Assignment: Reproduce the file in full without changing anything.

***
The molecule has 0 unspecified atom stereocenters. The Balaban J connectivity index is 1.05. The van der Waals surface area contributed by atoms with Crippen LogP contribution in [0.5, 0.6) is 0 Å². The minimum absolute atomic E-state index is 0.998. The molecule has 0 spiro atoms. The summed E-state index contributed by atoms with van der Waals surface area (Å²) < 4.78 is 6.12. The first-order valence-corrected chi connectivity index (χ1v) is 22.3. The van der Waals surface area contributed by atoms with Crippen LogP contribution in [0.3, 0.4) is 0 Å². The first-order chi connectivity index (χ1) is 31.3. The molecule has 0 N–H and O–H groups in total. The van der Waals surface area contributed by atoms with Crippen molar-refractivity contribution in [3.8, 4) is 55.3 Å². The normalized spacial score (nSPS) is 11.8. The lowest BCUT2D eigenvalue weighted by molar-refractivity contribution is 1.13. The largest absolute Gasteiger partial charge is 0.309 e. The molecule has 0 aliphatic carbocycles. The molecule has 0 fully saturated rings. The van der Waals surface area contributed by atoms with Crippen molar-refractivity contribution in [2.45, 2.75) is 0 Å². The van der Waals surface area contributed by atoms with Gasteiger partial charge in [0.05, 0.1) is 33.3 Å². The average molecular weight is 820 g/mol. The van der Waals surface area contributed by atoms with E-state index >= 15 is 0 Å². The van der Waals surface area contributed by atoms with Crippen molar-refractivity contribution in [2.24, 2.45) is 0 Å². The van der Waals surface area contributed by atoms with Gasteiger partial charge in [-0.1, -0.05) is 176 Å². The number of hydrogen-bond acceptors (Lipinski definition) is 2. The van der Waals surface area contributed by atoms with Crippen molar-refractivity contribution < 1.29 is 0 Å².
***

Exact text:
The molecule has 0 unspecified atom stereocenters. The Balaban J connectivity index is 1.05. The van der Waals surface area contributed by atoms with Crippen LogP contribution in [0.5, 0.6) is 0 Å². The minimum absolute atomic E-state index is 0.998. The molecule has 0 spiro atoms. The summed E-state index contributed by atoms with van der Waals surface area (Å²) < 4.78 is 6.12. The first-order valence-corrected chi connectivity index (χ1v) is 22.3. The van der Waals surface area contributed by atoms with Crippen LogP contribution in [0.3, 0.4) is 0 Å². The first-order chi connectivity index (χ1) is 31.3. The molecule has 0 N–H and O–H groups in total. The van der Waals surface area contributed by atoms with Crippen molar-refractivity contribution in [3.8, 4) is 55.3 Å². The normalized spacial score (nSPS) is 11.8. The lowest BCUT2D eigenvalue weighted by molar-refractivity contribution is 1.13. The largest absolute Gasteiger partial charge is 0.309 e. The molecule has 0 aliphatic carbocycles. The molecule has 0 fully saturated rings. The van der Waals surface area contributed by atoms with Crippen molar-refractivity contribution in [2.45, 2.75) is 0 Å². The van der Waals surface area contributed by atoms with Gasteiger partial charge in [0.05, 0.1) is 33.3 Å². The average molecular weight is 820 g/mol. The van der Waals surface area contributed by atoms with E-state index >= 15 is 0 Å². The van der Waals surface area contributed by atoms with Crippen molar-refractivity contribution in [2.24, 2.45) is 0 Å². The van der Waals surface area contributed by atoms with Gasteiger partial charge in [-0.1, -0.05) is 176 Å². The number of hydrogen-bond acceptors (Lipinski definition) is 2. The van der Waals surface area contributed by atoms with Crippen molar-refractivity contribution < 1.29 is 0 Å².